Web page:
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Posts tagged with "Chemical Biology"

  • Chemical Biology

    Sneaking Proteins Into Cells

    Now here’s a weird and rather startling paper. One of the things that people in this line of work spend a lot of time on is getting things into living cells. Small molecules often slide in, one way or another (although, to be honest, our detailed understanding of how they do that could use some… Read More
  • Chemical Biology

    What Those Degraders Are Actually Doing

    Since targeted protein degradation is such a hot topic these days, this paper (which adds to the results obtained by this one) should get some interest. It’s a report of a detailed look at the kinetic behavior of several bifunctional degraders – and there’s a lot of kinetic behavior to look at. That’s because you’re l… Read More
  • Chemical Biology

    More Fragment Binding In Cells – Now With Less Confusion

    The Cravatt group (in collaboration with partners from Harvard and Bristol-Myers Squibb) has a paper out on Chemrxiv that’s a followup to a 2017 paper of theirs which (I will freely admit) is one of my favorites. That was on taking fragment-sized compounds (and a slightly higher-MW collection), each labeled with a diazirene (for photoaffinity… Read More
  • Biological News

    Targeting microRNAs

    Medicinal chemists spend the vast majority of their time targeting proteins. Enzyme active sites, receptors, allosteric sites, interfacial sites – it’s one protein after another, to the point that you can mentally assume that your compounds are going to be hitting the familiar landscape of backbone amide bonds, pi-interacting tryptophan… Read More
  • Biological News

    Reaching Into the Cell

    One would like to be able to reach into a cell and mess around with its functions in real time. Thanks to CRISPR and other gene-editing technologies, we can (more or less selectively) tweak individual genes, to a wide number of interesting effects. What if that gene just disappears? What if it gets expressed even more?… Read More
  • Analytical Chemistry

    Vibrating Proteins, Resolved

    Here’s something that many of us don’t tend to think about when we think about enzymes: vibrational energy. But it’s long been thought that anisotropic vibrational energy transfer (VET) plays a role in both enzyme active sites and in things like coupling to allosteric sites. Getting a handle on that, though, has not been easy… Read More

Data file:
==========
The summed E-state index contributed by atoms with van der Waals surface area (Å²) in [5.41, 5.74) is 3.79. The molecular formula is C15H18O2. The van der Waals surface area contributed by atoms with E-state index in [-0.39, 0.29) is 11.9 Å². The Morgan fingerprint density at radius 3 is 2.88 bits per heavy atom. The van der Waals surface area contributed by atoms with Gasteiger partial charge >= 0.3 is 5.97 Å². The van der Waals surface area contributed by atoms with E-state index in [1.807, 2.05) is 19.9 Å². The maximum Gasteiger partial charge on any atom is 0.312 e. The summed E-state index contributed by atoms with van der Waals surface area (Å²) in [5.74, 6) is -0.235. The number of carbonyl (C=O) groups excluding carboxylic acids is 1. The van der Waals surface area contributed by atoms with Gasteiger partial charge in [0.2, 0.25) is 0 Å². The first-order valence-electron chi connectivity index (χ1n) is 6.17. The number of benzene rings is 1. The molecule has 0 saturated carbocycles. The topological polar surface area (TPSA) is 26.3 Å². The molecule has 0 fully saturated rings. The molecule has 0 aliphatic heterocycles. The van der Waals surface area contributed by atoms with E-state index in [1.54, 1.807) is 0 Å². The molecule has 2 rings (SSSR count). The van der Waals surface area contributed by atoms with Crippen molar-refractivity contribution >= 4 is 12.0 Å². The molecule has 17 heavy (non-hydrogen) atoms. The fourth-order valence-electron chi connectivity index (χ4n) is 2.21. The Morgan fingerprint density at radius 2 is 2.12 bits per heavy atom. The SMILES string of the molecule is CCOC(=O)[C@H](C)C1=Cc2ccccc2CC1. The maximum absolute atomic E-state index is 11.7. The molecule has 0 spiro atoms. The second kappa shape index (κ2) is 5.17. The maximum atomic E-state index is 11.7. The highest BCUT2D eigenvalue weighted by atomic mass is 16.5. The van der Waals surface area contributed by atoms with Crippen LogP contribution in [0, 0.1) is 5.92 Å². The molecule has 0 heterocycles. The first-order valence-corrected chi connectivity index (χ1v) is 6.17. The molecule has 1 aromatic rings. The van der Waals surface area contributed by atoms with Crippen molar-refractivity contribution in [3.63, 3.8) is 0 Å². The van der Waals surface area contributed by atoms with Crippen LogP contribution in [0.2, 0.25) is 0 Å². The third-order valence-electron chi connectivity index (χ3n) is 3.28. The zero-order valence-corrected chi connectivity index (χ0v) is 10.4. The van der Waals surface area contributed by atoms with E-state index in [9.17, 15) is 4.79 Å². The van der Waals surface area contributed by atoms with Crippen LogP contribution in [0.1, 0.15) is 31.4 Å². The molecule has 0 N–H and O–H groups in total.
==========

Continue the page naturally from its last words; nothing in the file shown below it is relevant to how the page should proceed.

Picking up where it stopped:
• Biological News

    Quinine’s Target

    Every “history of pharmaceuticals” article ever written probably mentions quinine, and well they should. (I certainly reserved an entry for it while writing my own chemical history book). It’s a classic example of a natural product drug, one that was not known to the classical Mediterranean world but was only appreciated by Europe… Read More
  • Biological News

    Bacteria and Depression: Something to Test

    Microbiome, microbiome – you haven’t been able to turn around in this business the last few years without hitting some sort of story about the microbiome. It’s easy to roll your eyes and decide that it’s all hype, but that’s the thing: it really is important. It can’t be dismissed just because we don’t unde… Read More
  • Chemical Biology

    Come One, Come All to These Kinases

    Why do some proteins in a family prove very hard to target, while others bind a whole list of inhibitors? This paper takes a look at a particularly dramatic example in the kinase field. That’s a good place for studying such things, since there are a lot of kinases out there, and a lot of… Read More
  • Analytical Chemistry

    Disorder and Order

    An interesting feature of many proteins is a disordered region down at the carboxy end. The reason for this feature has been obscure: if there’s part of the protein that just spends its days flailing around uselessly, why go to the trouble of translating it? Many of these tails certainly seem to have no defined structural… Read More
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